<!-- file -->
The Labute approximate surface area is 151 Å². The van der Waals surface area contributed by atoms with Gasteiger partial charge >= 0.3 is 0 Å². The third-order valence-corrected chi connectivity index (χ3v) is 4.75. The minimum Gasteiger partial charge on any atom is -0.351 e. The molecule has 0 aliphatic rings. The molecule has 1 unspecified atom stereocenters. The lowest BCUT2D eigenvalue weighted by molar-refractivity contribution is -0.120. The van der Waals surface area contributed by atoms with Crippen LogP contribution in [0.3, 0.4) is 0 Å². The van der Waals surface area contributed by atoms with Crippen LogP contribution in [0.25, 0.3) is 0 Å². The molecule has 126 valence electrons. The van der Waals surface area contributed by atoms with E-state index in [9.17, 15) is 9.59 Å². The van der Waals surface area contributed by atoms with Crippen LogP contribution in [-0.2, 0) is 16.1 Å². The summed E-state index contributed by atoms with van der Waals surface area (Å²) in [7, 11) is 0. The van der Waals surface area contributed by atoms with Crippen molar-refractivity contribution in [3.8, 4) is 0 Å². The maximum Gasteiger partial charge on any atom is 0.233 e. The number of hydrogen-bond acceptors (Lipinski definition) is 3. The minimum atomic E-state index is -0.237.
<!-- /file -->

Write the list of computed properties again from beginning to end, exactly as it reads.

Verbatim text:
The Labute approximate surface area is 151 Å². The van der Waals surface area contributed by atoms with Gasteiger partial charge >= 0.3 is 0 Å². The third-order valence-corrected chi connectivity index (χ3v) is 4.75. The minimum Gasteiger partial charge on any atom is -0.351 e. The molecule has 0 aliphatic rings. The molecule has 1 unspecified atom stereocenters. The lowest BCUT2D eigenvalue weighted by molar-refractivity contribution is -0.120. The van der Waals surface area contributed by atoms with Crippen LogP contribution in [0.3, 0.4) is 0 Å². The van der Waals surface area contributed by atoms with Crippen LogP contribution in [0.25, 0.3) is 0 Å². The molecule has 126 valence electrons. The van der Waals surface area contributed by atoms with E-state index in [9.17, 15) is 9.59 Å². The van der Waals surface area contributed by atoms with Crippen LogP contribution in [-0.2, 0) is 16.1 Å². The summed E-state index contributed by atoms with van der Waals surface area (Å²) in [7, 11) is 0. The van der Waals surface area contributed by atoms with Crippen molar-refractivity contribution in [3.8, 4) is 0 Å². The maximum Gasteiger partial charge on any atom is 0.233 e. The number of hydrogen-bond acceptors (Lipinski definition) is 3. The minimum atomic E-state index is -0.237.